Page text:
4. Accept Pfalz is hard, get focused right away, e.g. deadpoint precision as early as possible in trip.
5. Always plan for various move options, always look around for holds and possibilities (despite chalked white-herrings).
6. Heed the likely challenges** and train those as much as general climbing prior to trip.


* -  The crucial breeze is still a difficult factor to predict from the weather, as due to the endless valleys, hillocks, forests and sandstone ridges, the wind can wander around and appear/disappear of it's own fickle will.
** - The likely challenges were what I learnt specifically from the harder routes I failed on and the harder routes I succeeded on - there were distinctly common types of crux moves.
*** - The variety / morphology of crux difficulties is very similar to grit and cannot be underestimate.


If all else fails, just do some awesome sandstone bimbling on funky towers and ridges :)

If you've read this far, feel free to be rewarded with some entirely useless non-climbing photos:

Thursday, 1 March 2018

Peak Fiend??

I did some bouldering recently and it looked - and sounded - a bit like this:

According to old skool legend and mild-mannered intellectual Andy Popp:
We have reached peak Fiend - good work sir.
Which made my day :). What is Peak Fiend? Ridiculous clothing, ridiculous music, ridiculous enthusiasm for climbing despite both of those? But more than that, it's all just genuine. It's just me. Sure some of it might be a bit silly for some people, sure I might ham up certain aspects to entertain/amuse/provoke others....but those aspects are all part of me. Not that I have to justify this and it's all a bit navel gazing (I need an angled mirror to see past the gut), but it amuses me to explain the process:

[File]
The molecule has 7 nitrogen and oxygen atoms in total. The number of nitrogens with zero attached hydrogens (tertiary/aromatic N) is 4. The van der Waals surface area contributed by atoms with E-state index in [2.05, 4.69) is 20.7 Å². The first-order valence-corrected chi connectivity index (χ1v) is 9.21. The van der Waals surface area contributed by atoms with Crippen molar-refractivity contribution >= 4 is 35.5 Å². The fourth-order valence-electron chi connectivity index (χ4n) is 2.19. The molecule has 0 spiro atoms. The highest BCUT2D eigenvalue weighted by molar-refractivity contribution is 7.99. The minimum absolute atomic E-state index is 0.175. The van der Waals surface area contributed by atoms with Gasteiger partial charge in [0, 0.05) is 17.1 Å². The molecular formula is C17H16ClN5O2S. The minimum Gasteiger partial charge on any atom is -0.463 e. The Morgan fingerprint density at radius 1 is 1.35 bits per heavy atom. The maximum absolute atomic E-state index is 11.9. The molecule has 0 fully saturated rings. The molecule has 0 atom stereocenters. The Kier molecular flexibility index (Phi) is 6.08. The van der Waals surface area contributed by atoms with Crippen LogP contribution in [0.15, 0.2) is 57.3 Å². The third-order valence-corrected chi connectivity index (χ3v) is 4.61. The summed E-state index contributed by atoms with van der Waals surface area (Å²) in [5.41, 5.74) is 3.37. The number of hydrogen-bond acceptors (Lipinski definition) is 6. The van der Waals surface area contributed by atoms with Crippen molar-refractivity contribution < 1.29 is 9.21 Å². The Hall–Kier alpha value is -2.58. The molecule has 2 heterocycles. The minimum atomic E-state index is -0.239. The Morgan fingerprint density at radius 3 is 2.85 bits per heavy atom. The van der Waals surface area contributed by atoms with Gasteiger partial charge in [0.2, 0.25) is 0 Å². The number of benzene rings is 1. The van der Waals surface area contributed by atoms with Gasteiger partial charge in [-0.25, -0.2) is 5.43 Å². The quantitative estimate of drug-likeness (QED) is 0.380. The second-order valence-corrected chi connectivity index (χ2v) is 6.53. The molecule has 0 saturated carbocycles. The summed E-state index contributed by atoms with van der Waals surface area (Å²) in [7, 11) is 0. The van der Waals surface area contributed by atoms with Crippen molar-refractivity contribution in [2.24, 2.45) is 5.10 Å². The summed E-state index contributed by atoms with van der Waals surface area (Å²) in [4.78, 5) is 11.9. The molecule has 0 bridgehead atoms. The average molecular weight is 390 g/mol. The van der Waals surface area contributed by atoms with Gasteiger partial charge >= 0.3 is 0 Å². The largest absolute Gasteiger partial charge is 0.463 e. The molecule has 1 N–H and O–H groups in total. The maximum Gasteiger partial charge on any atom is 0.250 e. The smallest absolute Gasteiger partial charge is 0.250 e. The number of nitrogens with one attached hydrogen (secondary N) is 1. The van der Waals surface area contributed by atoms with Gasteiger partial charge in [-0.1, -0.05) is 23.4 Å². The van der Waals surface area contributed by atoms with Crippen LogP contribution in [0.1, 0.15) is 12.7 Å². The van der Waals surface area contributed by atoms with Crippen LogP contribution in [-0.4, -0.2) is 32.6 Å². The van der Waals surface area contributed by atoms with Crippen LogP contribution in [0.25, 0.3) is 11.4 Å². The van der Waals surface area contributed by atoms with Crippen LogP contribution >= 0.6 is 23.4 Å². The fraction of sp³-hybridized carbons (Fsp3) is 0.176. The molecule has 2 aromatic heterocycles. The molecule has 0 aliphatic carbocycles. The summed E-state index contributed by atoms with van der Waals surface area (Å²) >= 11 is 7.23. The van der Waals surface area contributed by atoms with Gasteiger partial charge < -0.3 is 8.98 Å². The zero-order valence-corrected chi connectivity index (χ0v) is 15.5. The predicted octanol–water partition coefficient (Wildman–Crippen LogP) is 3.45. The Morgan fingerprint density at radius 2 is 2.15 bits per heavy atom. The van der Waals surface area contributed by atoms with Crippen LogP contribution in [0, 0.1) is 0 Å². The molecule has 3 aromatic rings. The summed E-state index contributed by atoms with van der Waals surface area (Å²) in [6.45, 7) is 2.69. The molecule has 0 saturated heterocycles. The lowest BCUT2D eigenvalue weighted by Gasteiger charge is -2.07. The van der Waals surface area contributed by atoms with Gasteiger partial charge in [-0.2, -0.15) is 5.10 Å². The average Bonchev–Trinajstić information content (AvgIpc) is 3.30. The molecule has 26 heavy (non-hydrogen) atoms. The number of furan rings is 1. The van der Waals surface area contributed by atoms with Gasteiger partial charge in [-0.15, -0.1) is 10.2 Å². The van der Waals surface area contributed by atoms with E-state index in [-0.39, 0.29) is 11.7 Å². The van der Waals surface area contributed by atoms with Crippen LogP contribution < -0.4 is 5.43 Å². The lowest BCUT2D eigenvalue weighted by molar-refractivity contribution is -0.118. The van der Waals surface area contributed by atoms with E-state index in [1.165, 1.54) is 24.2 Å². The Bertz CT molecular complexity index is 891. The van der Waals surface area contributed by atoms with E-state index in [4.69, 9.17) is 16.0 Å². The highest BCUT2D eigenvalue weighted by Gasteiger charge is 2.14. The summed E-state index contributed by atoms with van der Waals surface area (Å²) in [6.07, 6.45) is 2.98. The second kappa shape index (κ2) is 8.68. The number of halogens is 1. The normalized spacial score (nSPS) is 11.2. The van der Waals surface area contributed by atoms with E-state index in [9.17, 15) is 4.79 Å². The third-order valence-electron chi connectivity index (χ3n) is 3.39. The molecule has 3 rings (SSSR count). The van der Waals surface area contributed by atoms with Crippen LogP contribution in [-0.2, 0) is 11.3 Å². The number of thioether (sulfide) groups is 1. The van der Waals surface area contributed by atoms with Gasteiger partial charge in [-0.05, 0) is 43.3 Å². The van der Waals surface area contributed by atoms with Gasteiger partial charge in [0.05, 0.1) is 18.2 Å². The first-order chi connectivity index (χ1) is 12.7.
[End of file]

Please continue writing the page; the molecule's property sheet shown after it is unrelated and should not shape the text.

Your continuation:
A few years ago when I was bouldering around in The County, I saw some cool roof problems that it would be nice to do when it got a bit warmer: Bechstein at Back Bowden, Roof LH at Kyloe Out and Neb Roof at Shaftoe. All properly horizontal, all looked great, all 6C. Hmmm, 6C6C6C....666, this triggered off some nostalgia for my teenage dabblings in LaVey-ian Satanism (before I transitioned into even more ludicrous and unjustifiable militant aestheism before settling on a more realistic agnosticism) and my more mature appreciation for music linked to the dark side in general, and thus provided a theme for the climbing. There had to be 3, they had to be 6C, I had to do them all - not 2, not 4, not a 7A sneaking in there. My aspergers demanded it.

Vague further plans included trying to flash them, trying to do them all in a day, trying to flash them all in a day. Hah! Peak Fiend might be many things but it's not climbing that bloody good. As it turns out Roof LH was abandoned due to being more like 7A+, I did the other two in an hour or so each and after two hours on RLH there were several moves I couldn't do in isolation, B4 Traverse at Back Bowden was subbed in off the benches (Goat Traverse and Extreme Rock were considered but neither made the cut), it might not be a true roof but it is suitably horizontal and suitably great fun. Also abandoned was the idea of doing these in warmer times as would befit such burl, I got psyched and got on with it. This of course required the optimum clothing balance to keep most of my body warm but my skin cool enough for all the slopers. Hence beanie, vest and tracksuit bottoms, a matter of pure practicality and any colour-matching a matter of pure coincidence.